Living in Western NC, our last frost date is mid-April but we don’t put out the warm weather vegetables until Mother’s Day weekend or after. This past weekend was too cool to plant out (under 55 degrees at night) and The Farmer’s Almanac lists today and tomorrow as the favorable days to get the hot weather plants into the ground. So I will spend tomorrow trying to break the new ground and get the grass/weeds up, finish spreading the 15 cubic yards of topsoil into the new raised beds, amending with azomite and greensand and then transplanting the plants out that were hardened off earlier this week.
I will be transplanting tomatoes, peppers, cucumbers, winter and summer squash, zucchini, lettuces, melons, hibiscus and a good number of herbs. We will also be putting beans, cowpeas, carrots, lettuce and okra into the ground. None of my beets sprouted, so we will try those again later in the year. Once things are transplanted, the weeding, feeding and soil work on a large scale begins. We also have 5 roosters and a few hens to butcher soon and need to get the outside equipment set up for that. Since next Saturday afternoon is taken up with another scheduled activity, I hope we can accomplish culling the flock next Friday and Saturday morning, as Jeff normally gets off in the afternoon on Fridays.
On the personal front, my husband was able to get a new job in April. He was laid off one year ago today. Eleven months of unemployment was very difficult and the downturn in the economy has greatly affected us. I am grateful that the long period of unemployment is over and that God provided Jeff with a job at a company where he is happy and fits in well. The last year was a good opportunity to fine-tune my penny pinching endeavors and it helped me to weed through some strategies that, while they work, they take up too much time in comparison to the money they save to be useful to me on a regular basis.
KerryAnn Foster runs Cooking Traditional Foods, the longest running Traditional Foods Menu Mailer on the internet. KerryAnn has over nine years of traditional foods experience and is a former Weston A. Price Foundation chapter leader. Founded in 2005, CTF helps you feed your family nourishing foods they will love. Each mailer contains one soup, five dinners, one breakfast, on dessert and extras. You can learn more about our Menu Mailers at the CTF website. For a free sample Menu Mailer, join our mailing list. You can also join our forum to chat with other traditional foodists and learn more.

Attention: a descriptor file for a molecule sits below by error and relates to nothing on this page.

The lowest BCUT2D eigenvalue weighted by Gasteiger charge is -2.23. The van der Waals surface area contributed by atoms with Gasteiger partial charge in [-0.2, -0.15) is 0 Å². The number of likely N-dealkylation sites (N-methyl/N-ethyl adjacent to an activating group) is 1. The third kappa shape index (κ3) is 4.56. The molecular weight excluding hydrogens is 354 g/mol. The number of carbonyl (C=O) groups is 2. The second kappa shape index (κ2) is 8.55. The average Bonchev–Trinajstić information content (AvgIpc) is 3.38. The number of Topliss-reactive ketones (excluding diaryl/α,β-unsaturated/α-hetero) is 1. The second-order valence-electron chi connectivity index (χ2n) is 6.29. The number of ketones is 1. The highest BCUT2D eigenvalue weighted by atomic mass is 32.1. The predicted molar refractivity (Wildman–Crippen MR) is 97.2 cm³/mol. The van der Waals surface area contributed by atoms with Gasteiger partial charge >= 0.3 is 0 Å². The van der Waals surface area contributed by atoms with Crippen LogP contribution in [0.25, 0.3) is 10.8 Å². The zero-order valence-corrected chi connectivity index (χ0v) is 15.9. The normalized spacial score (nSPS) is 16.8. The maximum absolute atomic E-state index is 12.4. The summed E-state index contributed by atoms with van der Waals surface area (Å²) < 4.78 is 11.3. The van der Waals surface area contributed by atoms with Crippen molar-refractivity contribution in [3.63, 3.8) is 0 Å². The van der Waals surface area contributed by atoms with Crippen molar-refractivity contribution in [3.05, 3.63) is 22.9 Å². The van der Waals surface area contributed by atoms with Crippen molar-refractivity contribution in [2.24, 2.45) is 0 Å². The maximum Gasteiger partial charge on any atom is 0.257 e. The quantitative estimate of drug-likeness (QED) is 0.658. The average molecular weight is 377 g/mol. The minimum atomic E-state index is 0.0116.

Each family has their own special Thanksgiving recipes. This recipe, included in the Thanksgiving Menu Mailer, is my crustless version of our family favorite Pumpkin Pie.
If you’d like to consider a low-carb pumpkin pie that has a crust, I would urge you to consider the recipe using coconut flour in Brice Fife’s book, Cooking with Coconut Flour (and at half.com). His recipe includes the recipe for the filling as well.
From the Menu Mailer Volume 4 Week 18
If you’re carb- or grain-conscious, this pie is quick to throw together and really fits the bill. This is our Thanksgiving choice this year since both my mom and husband are low-carbing to deal with health issues.
1 (15-ounce) can or 1½ cups homemade pumpkin puree*
1 tsp cinnamon
½ tsp ginger
¼ cup honey/agave or ½ cup rapadura
¾ cup unsweetened coconut, rice, almond or dairy milk
Preheat oven to 425 degrees. Grease a 9” pie plate and set aside.
In a bowl, whisk all of the ingredients together, mixing thoroughly to make sure the spices are disbursed throughout the batter (if using roasted, chopped pumpkin, combine all ingredients in a blender until smooth). Pour into the pie plate. Bake for 15 minutes. Reduce the oven temperature to 350 degrees and bake another 30 minutes or until a knife inserted comes out clean.
*To roast your own pumpkin, cut it in half, scoop out the seeds (save for another use, feed to your chickens, roast with oil and spices or discard them) and place face down on a rimmed pan. Bake at 350 degrees for an hour or until completely soft when pierced with a knife. Cut away the skin and run through a food processor until finely chopped. Pie pumpkins have the best flavor. If you can not find a pumpkin, a butternut squash can also be used.
Disclaimer: As a resident of North Carolina, I am not allowed to have a referral account with Amazon. I do not profit from you clicking the above link.